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How to Personalize Your Strength Routine



Adaptability is key when it comes to strength training. Learn how modifications and variations can help elevate your workouts.

As hard as you may try to follow a strength program, life inevitably throws a few curves your way. Maybe it’s a scheduling obstacle, recovery from an illness or injury, or some other roadblock. When that “perfect” workout is out of reach, you may be tempted to skip it altogether.

Learning how to tweak your workout through exercise modifications and variations can help you avoid the panic and frustration many of us feel when things don’t go as planned. And it may ultimately help you see better results from your routine.

Knowing how to adjust your resistance routine — or working with a trainer or coach who does — will give you more control over your workout, helping you stay consistent with exercise. You’ll be able to tweak exercises that cause discomfort or pain, work around issues like a lack of gym access or equipment, and continue working toward your goals while — hopefully — getting more enjoyment out of your effort.

“It’s no fun doing an exercise routine that hurts or is boring,” says Life Time personal trainer Jennifer Blake, RKC-II.

Modifying exercises and trying different variations can also prevent your progress from stalling out.

“As muscles begin to adapt to a stimulus, progressing an exercise by modifying its execution can be exactly what the doctor ordered to continue seeing gains and adding strength,” says Toronto strength coach Lee Boyce.

Modifications are ways of adjusting an exercise so it’s easier (or more challenging) for you. For example, if you feel discomfort in your lower back or hips during a deadlift, one way to modify the exercise is by elevating the barbell, dumbbells, or kettlebells on yoga blocks or stacked weight plates so you don’t have to bend over as far, Blake says. You can also modify your body positioning: Try adjusting your foot or hand position to find a setup better suited to your physiology and needs.

The number of modifications for each exercise may seem endless, but sometimes you need to make a bigger change to get the results you need. That’s where exercise variations come in.

Variations are different versions of an exercise within the same movement pattern. “A deadlift is a hinge movement, and within that movement lies a number of different exercises, including Romanian deadlifts, sumo deadlifts, and kettlebell swings,” Blake explains.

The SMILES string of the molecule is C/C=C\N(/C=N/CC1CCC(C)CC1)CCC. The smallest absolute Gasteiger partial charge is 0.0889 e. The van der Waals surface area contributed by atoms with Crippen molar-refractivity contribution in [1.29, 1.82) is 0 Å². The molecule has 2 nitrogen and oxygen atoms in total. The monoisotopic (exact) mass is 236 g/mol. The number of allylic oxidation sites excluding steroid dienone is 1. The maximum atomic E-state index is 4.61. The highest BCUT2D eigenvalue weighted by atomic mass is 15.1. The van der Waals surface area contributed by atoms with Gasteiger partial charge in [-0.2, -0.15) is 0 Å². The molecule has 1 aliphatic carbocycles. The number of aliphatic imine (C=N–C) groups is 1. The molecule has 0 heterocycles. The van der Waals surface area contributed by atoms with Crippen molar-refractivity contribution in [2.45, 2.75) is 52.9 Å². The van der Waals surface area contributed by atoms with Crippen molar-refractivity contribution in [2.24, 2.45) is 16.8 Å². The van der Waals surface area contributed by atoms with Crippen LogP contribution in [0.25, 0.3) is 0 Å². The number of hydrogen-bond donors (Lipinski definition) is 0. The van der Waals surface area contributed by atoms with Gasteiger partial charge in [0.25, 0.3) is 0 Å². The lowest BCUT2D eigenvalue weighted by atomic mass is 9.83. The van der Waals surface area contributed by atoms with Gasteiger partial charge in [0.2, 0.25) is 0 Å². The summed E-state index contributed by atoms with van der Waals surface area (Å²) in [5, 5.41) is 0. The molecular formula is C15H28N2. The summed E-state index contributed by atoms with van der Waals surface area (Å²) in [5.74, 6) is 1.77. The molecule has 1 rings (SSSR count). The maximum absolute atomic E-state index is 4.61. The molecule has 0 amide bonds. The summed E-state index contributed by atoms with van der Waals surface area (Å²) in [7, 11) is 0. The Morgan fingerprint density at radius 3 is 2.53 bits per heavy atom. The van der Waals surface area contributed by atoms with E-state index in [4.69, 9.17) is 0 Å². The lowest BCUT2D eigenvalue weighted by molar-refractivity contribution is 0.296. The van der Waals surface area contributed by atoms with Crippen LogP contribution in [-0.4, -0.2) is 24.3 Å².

When you can’t do your workouts exactly as written, find ways to adapt them to your environment, abilities, and goals.

“Knowing how to change a movement to suit you and how to add in different exercise variations will keep your work-out challenging and enjoyable,” she says.

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Health & Fitness

The 4 Communication Styles – Experience Life



How knowing these four different communication styles can improve your relationships.

When I was in seventh grade, my friends and I developed a pattern of sulking, almost on a monthly rotation. We’d take turns getting upset about something relatively minor — one friend wouldn’t call when she said she would, another would flirt with that cute boy we’d all been crushing on.

Whatever the origin of the sulk, the aggrieved party would insist, “I’m not mad.” Resolving the conflict became impossible, because no one would ever admit they were angry.

I didn’t know it at the time, but that behavior is a classic example of passive-aggressive communication — and it’s an ineffective way to get your point across.

So why do some people persist in long sighs, insincere denials, and other hallmarks of passive aggression? It’s not that they’re stuck in middle school, experts say. It’s just one of the four basic communication styles: passive, passive-aggressive, aggressive, and assertive.

Our communication style can be a powerful tool in building meaningful connections with others. Though our way of communicating may vary depending on the situation and the individual, we all tend to gravitate toward one dominant mode — and sometimes get entrenched in bad habits.

Research suggests the assertive style is the healthiest and most effective, although it’s normal to use one of the other types on occasion. When communication breaks down, it’s often because of conflicting styles.

“Communicating effectively is a good way to lower the amount of stress we’re experiencing individually and collectively,” says psychologist Randy Paterson, PhD, author of The Assertiveness Workbook. “As we think about the pain in the world, think about how much stems from people feeling profoundly alienated from one another.”

Understanding your own com­munication style — and learning how to identify the types of those around you — can foster more compassion and mutual respect in your most important relationships.

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